By suitable contrivances also the gas lights, which are usually such active causes of deterioration, may not only become self-ventilating and carry off their own impurities, but also aid materially in keeping pure the air of inhabited apartments. Inventors have made successful contrivances for ventilating the burners of chandeliers, but they have hitherto not received the attention they merit. - The point of entrance of fresh air into dwellings is a matter of importance too much neglected. If there be local sources of impurity in the vicinity, or dust, or organic contaminations near the ground, the apertures of ingress should be so placed as to avoid them. It may be well to bring the air from the top of the house. Openings are sometimes made under the eaves leading to channels constructed in the walls which open into the rooms, or furnish air for the warming apparatus. The practical question in ventilation, at what points the fresh air should be introduced into an apartment and the foul air removed from it, is still a matter of controversy. But the points to be secured in regard to openings are, to place them so as to produce the most perfect diffusion of fresh air without sensible draughts, and to have the places of egress as far away from the inlets as possible.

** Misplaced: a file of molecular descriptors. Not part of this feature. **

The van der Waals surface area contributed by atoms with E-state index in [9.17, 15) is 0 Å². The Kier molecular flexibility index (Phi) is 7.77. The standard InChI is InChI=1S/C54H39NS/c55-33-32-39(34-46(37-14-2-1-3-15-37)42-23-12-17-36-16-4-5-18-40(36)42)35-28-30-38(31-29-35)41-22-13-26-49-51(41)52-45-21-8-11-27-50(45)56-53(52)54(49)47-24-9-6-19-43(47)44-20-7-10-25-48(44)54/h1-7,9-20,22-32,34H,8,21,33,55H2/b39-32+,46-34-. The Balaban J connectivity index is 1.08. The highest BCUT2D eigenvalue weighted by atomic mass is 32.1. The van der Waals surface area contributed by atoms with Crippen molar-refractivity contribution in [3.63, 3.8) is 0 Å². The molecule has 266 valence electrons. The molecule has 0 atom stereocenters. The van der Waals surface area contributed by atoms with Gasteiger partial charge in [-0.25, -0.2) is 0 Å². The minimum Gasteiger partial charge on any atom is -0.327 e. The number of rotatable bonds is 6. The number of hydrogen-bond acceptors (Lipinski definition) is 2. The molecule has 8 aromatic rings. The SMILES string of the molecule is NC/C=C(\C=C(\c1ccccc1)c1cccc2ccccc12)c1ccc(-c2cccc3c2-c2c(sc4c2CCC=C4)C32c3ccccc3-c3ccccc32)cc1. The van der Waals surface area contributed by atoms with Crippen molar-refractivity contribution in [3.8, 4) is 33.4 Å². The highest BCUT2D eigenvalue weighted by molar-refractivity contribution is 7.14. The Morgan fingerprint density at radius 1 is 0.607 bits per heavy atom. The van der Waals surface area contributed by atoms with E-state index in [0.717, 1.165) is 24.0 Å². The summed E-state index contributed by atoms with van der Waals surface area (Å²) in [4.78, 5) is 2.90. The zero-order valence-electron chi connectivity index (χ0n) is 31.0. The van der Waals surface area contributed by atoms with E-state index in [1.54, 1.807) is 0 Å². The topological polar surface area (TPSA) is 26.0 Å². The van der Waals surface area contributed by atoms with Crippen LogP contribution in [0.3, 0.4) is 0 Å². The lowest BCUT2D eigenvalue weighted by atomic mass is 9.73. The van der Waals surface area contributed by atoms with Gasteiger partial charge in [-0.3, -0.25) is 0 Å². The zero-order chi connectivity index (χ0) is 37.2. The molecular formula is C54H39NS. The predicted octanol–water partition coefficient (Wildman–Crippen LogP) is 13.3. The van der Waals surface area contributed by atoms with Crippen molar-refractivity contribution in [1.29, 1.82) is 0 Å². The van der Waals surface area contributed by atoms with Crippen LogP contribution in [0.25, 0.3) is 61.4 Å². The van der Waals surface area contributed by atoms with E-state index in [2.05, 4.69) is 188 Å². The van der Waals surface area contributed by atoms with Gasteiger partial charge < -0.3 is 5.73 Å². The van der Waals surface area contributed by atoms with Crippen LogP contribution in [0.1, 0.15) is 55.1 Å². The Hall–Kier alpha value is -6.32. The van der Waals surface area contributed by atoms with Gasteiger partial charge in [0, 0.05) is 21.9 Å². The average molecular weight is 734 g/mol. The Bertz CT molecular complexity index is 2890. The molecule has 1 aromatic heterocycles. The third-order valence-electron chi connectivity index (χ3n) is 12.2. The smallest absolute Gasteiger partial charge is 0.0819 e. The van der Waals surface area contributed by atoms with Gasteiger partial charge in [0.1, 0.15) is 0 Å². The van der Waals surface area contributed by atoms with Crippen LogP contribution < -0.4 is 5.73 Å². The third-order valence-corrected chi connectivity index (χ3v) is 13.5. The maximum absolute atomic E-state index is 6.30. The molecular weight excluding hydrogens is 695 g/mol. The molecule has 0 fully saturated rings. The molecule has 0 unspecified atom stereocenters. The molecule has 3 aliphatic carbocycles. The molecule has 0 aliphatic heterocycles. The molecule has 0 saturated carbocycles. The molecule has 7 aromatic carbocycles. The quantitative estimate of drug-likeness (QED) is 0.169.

Obviously, if there are large openings or registers of escape at the top of the room, and capacious inlets at the bottom, a strong current from the lower to the higher aperture would be established with imperfect diffusion. The best distribution is effected where the inlets and outlets are numerous, giving rise to many and moderate currents. The general requirements of artificial ventilation are, that the heating arrangements adopted in dwellings, shall be made subservient to the supply of pure air; that definite and ample provision shall be made for the withdrawal of irrespirable air; that equal provision shall be made for bringing in the pure air from without; and that the renewal of the breathing medium by this exchange shall be in relation to the capacity of the apartment, while the details of the arrangements are conformed to the varying circumstances of dwellings, apartments, and occupancy. In its application to assembly rooms, legislative chambers, churches, hospitals, theatres, etc, the subject of warming and ventilation presents complicated and still unsettled problems of science and practice, which form a regular branch of technological study. - See "AManual of Practical Hygiene," by Edward A. Parkes, M. D. (4th ed., London, 1873); "A Handbook of Hygiene and Sanitary Science," by George Wilson, M. D. (2d ed., London, 1873); and Gen. Arthur Morin's treatise "On Warming and Ventilation of Occupied Buildings," translated from the French in the Smithsonian reports for 1873-'4.